Section 6 of the act of June 10, 1922, 42 Stat., 628, provides: That each commissioned officer on the active list or on active duty below the grade of brigadier general or its equivalent, in any of the services mentioned in the title of this Act, if public quarters are not available, shall be entitled at all times, in addition to his pay, to a nioney allowance for rental of quarters,
The rental allowance shall accrue while the officer is on field or sea duty, temporary duty away from his permanent station, in hospital, on leave of absence or on sick leave, regardless of any shelter that may be furnished him for his personal use, if his dependent or dependents are not occupying public quarters during such period.
but no rental allowance shall be made to any officer without dependents by reason of his employment on field or sea duty.
There are certain other provisions in the act of June 10, 1922, which relate to quarters and must be considered in connection with section 6 providing for rental allowance.
SEC. 15. That existing laws authorizing
commutation of quarters, heat and light are hereby repealed, effective July 1, 1922.
Sec. 21. That nothing in this Act shall operate to change in any way existing laws, or regulations made in pursuance of law, governing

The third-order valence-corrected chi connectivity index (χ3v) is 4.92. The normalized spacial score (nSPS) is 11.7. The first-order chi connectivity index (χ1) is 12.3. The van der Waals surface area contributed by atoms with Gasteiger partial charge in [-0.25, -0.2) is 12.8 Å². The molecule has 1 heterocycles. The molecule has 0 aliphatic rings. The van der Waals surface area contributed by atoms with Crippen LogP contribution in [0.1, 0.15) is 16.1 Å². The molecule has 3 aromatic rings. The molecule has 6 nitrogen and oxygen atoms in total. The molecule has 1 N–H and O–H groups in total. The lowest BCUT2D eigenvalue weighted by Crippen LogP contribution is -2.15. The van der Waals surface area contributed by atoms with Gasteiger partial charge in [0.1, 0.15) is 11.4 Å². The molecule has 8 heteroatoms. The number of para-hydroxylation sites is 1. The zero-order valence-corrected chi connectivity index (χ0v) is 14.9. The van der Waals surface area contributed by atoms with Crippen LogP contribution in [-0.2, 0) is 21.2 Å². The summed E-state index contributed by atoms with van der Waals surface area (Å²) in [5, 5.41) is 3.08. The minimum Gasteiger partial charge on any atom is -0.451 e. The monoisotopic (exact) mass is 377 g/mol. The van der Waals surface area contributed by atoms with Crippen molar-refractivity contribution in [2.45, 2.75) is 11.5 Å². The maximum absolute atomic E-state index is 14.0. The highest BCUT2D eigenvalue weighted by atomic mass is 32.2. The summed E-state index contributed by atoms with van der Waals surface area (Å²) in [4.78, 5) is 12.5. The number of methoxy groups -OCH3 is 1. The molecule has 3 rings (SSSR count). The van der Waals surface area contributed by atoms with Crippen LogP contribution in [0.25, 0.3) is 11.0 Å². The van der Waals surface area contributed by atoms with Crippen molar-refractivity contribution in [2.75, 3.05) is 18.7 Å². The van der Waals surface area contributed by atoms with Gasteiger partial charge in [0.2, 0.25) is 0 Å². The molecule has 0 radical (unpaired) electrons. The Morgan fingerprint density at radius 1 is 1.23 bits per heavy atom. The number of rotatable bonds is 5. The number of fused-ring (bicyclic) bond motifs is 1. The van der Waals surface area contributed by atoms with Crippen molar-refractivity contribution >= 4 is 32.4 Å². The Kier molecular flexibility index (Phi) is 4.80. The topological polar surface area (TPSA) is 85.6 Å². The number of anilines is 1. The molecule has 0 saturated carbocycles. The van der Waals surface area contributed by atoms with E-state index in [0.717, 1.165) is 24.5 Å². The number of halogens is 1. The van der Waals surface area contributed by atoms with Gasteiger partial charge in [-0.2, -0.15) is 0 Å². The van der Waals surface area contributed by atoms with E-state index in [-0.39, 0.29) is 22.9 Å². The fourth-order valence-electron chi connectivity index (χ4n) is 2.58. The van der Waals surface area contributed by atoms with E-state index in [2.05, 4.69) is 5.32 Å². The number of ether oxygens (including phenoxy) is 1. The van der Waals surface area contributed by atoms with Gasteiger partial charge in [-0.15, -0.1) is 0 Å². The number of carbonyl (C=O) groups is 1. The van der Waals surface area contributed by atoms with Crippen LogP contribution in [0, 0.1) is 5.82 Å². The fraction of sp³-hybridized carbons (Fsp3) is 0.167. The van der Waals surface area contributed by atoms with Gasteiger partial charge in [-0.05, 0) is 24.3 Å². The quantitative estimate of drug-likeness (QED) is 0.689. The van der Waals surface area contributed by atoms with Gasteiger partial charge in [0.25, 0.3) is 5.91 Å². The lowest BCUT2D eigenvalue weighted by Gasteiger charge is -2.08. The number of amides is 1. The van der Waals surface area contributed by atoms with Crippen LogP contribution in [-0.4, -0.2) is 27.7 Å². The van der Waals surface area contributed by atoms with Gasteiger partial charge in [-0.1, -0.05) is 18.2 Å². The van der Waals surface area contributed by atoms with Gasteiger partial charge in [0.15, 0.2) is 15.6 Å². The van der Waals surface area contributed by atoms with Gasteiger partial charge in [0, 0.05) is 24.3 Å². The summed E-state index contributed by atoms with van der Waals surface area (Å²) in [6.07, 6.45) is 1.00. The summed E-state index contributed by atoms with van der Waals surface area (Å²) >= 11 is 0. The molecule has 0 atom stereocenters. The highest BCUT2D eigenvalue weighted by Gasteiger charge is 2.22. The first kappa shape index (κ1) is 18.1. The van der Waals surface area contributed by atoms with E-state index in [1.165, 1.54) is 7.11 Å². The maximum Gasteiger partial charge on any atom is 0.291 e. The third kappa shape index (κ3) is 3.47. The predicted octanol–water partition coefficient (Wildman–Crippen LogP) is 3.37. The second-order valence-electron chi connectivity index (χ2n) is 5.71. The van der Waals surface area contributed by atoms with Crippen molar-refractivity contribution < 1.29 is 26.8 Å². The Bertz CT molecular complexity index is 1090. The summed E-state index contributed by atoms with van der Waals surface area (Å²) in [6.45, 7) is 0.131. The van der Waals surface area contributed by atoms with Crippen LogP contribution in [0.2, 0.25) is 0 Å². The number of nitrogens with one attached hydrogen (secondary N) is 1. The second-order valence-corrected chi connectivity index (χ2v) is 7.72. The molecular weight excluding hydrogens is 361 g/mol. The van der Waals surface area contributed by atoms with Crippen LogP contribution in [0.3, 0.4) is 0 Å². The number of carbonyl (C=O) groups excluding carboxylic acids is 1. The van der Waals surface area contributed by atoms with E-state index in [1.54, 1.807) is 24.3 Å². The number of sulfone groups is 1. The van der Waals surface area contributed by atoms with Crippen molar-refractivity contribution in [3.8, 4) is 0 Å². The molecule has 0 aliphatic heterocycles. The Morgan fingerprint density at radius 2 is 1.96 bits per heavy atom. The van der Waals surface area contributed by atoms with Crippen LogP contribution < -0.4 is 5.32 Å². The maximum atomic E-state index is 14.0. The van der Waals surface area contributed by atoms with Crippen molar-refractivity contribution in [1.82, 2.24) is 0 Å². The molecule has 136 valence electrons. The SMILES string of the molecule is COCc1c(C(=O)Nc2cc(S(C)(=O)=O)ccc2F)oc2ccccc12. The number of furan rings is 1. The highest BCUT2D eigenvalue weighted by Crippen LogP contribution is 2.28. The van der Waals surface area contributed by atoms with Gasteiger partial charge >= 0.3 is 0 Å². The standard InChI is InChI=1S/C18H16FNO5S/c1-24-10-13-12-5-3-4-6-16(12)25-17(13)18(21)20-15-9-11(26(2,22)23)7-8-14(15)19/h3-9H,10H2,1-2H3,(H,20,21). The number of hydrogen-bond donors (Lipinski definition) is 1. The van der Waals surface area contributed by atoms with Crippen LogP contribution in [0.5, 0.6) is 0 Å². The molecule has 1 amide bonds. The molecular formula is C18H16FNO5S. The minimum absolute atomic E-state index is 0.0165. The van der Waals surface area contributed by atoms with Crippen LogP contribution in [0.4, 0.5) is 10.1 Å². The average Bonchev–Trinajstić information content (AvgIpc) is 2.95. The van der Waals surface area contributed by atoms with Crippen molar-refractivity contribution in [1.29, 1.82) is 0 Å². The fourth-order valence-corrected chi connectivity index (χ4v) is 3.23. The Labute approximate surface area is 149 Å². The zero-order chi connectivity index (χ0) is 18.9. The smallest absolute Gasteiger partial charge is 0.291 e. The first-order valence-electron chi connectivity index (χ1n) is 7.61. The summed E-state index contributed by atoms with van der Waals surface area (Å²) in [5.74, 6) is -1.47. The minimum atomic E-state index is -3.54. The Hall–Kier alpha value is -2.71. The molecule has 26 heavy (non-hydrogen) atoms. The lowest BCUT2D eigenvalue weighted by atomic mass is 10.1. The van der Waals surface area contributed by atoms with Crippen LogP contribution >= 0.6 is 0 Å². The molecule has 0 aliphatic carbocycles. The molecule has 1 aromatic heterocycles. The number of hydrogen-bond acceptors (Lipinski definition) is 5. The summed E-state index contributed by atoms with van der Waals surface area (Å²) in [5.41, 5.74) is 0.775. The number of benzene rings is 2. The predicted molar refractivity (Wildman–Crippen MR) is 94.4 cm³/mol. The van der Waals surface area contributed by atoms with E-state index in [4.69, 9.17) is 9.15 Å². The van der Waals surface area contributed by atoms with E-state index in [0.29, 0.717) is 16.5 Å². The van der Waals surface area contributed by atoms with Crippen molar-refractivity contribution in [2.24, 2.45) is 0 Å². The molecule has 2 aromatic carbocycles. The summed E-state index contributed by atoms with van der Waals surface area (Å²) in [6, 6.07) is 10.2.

allowances in kind for quarters, heat and light for officers and warrant officers
The laws relative to furnishing quarters in kind thus continued in effect are as follows: Act of February 27, 1893, 27 Stat., 480:
hereafter officers temporarily absent on duty in the field shall not lose their right to quarters
at their permanent station while so temporarily absent.
The act of March 2, 1907, 34 Stat., 1168, amending the act of June 18, 1878, 20 Stat., 151:
• That at all posts and stations where there are public quarters belonging to the United States officers may be furnished with quarters in kind in such public quarters, and not elsewhere, by the Quartermaster's Department, assigning to the oflicers of each grade, respectively, such pumber of rooms as is stated in the following table.
The primary provision of section 6 of the act of June 10, 1922, is that an officer on the active list or on active duty shall be entitled to a rental allowance if public quarters are not available. This provision creates and establishes the rental allowance.
If the officer is at post, yard, or station no questions arise in general, the fact of public quarters being or not being available, determining the matter of rental allowance.